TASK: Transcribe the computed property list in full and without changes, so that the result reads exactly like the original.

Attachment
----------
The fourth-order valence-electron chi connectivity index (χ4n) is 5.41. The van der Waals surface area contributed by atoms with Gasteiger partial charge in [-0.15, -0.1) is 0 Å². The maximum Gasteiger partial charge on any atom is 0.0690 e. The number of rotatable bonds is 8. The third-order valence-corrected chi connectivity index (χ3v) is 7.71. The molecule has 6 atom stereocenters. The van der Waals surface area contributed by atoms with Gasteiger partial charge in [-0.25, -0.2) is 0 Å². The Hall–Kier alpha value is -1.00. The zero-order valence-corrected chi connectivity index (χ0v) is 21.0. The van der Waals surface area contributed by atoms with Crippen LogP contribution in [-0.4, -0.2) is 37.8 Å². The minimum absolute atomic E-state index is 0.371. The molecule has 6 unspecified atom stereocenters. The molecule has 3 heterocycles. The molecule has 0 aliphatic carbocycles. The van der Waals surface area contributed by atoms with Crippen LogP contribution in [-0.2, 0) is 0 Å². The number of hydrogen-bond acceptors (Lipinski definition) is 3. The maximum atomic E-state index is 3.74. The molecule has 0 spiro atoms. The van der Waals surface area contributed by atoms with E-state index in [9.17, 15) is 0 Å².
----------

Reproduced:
The fourth-order valence-electron chi connectivity index (χ4n) is 5.41. The van der Waals surface area contributed by atoms with Gasteiger partial charge in [-0.15, -0.1) is 0 Å². The maximum Gasteiger partial charge on any atom is 0.0690 e. The number of rotatable bonds is 8. The third-order valence-corrected chi connectivity index (χ3v) is 7.71. The molecule has 6 atom stereocenters. The van der Waals surface area contributed by atoms with Gasteiger partial charge in [-0.25, -0.2) is 0 Å². The Hall–Kier alpha value is -1.00. The zero-order valence-corrected chi connectivity index (χ0v) is 21.0. The van der Waals surface area contributed by atoms with Crippen LogP contribution in [-0.4, -0.2) is 37.8 Å². The minimum absolute atomic E-state index is 0.371. The molecule has 6 unspecified atom stereocenters. The molecule has 3 heterocycles. The molecule has 0 aliphatic carbocycles. The van der Waals surface area contributed by atoms with Crippen LogP contribution in [-0.2, 0) is 0 Å². The number of hydrogen-bond acceptors (Lipinski definition) is 3. The maximum atomic E-state index is 3.74. The molecule has 0 spiro atoms. The van der Waals surface area contributed by atoms with E-state index in [9.17, 15) is 0 Å².